A feminist, filmmaker, photographer, performance artist, writer, and New Yorker, Susan Kleckner helped to define the Feminist Art Movement. Born in 1941, Kleckner was instrumental in uniting Women Artists in Revolution (WAR) with Feminists in the Arts in 1969, and in 1970 she became a founder of the Women’s Interart Center, which still fosters women artists in the performing, visual, and media arts. A talented and prolific visual artist, she produced several important video documentaries during her career, beginning with Three Lives (made in collaboration with Kate Millet in 1970), which is considered the first all-women produced feature documentary. Her work often reflected a feminist commitment to the cause of peace: she participated in and photographed the Greenham Common Women’s Peace Camp in England during the mid-1980s and in 1987, she curated a major year-long installation on Broadway called WindowPeace. A brilliant teacher, Kleckner was the first woman to teach photography at the Pratt Institute and she worked at the International Center for Photography in New York from 1982 until her death in July 2010.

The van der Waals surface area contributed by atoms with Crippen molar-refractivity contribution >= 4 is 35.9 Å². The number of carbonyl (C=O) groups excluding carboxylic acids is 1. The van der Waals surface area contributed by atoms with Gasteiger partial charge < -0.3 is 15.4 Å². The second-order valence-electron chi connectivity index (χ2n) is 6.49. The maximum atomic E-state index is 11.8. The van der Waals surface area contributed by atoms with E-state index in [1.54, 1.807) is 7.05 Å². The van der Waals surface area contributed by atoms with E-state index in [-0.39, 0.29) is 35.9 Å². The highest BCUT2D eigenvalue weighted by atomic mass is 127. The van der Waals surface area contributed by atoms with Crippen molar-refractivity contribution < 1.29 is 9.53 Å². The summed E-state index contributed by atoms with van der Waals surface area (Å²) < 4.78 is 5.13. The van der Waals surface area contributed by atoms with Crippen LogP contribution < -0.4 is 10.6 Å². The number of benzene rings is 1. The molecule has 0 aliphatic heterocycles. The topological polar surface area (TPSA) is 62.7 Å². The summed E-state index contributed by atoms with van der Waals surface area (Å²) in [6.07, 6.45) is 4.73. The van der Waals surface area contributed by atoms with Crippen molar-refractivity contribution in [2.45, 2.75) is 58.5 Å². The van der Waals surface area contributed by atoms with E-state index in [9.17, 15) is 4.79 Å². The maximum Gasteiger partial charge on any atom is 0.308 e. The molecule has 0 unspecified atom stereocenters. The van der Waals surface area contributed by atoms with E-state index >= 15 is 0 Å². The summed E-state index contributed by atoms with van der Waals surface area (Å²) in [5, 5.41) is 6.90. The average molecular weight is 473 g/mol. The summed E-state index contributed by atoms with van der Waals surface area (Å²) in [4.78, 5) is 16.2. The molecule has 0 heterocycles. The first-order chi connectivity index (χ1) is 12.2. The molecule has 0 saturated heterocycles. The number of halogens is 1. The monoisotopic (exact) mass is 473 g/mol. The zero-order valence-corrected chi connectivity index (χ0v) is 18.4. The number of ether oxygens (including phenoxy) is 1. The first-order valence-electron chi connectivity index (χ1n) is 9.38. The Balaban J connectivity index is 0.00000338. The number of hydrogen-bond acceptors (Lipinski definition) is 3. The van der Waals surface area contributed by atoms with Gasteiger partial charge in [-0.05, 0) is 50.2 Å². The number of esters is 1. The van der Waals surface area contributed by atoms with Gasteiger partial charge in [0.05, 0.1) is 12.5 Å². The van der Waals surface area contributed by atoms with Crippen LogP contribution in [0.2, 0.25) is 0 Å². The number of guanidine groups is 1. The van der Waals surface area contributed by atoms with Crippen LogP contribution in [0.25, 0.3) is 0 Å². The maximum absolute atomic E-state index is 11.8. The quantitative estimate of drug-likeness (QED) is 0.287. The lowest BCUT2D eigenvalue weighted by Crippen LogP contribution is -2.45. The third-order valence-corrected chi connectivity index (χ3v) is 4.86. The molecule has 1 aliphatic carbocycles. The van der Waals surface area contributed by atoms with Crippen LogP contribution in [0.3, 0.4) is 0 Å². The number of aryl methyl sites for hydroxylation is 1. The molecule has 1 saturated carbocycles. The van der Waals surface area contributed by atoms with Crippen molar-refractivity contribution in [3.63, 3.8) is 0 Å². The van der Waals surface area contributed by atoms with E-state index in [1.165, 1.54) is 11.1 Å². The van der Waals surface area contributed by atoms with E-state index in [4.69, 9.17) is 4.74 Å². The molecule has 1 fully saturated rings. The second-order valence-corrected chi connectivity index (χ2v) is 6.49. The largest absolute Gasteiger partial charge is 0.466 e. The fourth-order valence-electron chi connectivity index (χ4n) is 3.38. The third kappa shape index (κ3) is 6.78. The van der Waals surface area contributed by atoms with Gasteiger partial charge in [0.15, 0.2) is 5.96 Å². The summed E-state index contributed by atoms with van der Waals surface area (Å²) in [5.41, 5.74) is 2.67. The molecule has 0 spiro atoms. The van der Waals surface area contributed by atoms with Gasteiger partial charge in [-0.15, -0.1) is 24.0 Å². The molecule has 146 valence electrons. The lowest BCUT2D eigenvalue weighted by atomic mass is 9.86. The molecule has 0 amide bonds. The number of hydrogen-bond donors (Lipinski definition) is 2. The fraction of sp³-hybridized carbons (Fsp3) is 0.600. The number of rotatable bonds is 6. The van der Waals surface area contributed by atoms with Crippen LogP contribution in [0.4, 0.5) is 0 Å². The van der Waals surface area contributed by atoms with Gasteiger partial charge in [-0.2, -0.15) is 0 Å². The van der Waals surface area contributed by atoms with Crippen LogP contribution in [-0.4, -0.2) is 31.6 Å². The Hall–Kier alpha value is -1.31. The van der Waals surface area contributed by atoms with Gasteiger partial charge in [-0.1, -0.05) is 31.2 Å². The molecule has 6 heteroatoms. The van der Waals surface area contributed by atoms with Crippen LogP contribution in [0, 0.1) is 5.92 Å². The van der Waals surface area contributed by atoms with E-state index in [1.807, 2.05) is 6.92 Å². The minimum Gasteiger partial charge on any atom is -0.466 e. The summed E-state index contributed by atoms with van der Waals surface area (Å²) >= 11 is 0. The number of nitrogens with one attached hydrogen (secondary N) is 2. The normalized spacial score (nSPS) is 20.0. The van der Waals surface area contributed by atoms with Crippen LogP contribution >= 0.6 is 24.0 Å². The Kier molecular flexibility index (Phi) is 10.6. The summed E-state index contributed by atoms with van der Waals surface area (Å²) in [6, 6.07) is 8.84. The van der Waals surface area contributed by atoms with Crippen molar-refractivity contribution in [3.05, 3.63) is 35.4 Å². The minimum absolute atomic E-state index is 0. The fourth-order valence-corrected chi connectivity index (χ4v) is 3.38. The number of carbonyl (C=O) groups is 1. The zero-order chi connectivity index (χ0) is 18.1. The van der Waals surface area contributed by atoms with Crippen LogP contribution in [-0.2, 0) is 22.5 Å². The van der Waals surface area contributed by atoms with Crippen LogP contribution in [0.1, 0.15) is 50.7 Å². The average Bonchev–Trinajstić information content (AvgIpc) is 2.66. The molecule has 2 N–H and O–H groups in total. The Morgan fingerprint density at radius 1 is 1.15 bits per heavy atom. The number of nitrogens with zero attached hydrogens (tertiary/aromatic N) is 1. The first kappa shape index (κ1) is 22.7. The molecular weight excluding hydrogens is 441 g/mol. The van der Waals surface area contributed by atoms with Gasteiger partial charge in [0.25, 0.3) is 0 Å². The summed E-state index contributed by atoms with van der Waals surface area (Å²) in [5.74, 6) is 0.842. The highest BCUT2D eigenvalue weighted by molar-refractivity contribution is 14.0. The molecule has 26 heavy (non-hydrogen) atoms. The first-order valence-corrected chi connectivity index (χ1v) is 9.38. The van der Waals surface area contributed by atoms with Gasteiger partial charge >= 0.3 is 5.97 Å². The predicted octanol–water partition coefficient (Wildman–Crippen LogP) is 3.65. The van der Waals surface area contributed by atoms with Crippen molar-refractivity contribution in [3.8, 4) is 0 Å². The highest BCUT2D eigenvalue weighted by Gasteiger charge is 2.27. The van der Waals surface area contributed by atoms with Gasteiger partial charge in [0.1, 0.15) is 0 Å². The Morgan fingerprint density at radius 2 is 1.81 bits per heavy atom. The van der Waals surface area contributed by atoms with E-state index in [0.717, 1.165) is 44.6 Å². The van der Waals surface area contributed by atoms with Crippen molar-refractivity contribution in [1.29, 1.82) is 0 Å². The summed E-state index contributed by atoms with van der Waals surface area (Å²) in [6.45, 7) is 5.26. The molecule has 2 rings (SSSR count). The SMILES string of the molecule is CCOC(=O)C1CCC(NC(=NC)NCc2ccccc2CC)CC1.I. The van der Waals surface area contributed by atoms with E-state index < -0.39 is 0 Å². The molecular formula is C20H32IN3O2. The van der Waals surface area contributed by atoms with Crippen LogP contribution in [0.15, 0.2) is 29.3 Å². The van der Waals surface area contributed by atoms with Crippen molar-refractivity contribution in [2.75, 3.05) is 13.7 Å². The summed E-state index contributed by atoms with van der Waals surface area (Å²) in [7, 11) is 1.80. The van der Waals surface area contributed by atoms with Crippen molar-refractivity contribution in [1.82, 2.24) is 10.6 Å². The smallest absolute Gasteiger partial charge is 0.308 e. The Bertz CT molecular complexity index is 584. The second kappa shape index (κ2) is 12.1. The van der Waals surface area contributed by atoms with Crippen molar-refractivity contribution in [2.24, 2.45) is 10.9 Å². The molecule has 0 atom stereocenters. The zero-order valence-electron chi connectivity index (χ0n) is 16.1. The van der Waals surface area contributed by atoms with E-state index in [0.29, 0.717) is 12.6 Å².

A wide ranging and highly diverse collection, the Kleckner Papers document a life in art and activism. The diaries, letters, notes, and essays in the collection are augmented by hundreds of photographic prints and artwork in a variety of media.

Subjects

  • Antinuclear movements
  • Feminists--New York (State)
  • Greenham Common Women’s Peace Camp
  • Peace movements
  • Performance artists--New York (State)
  • Photographers--New York (State)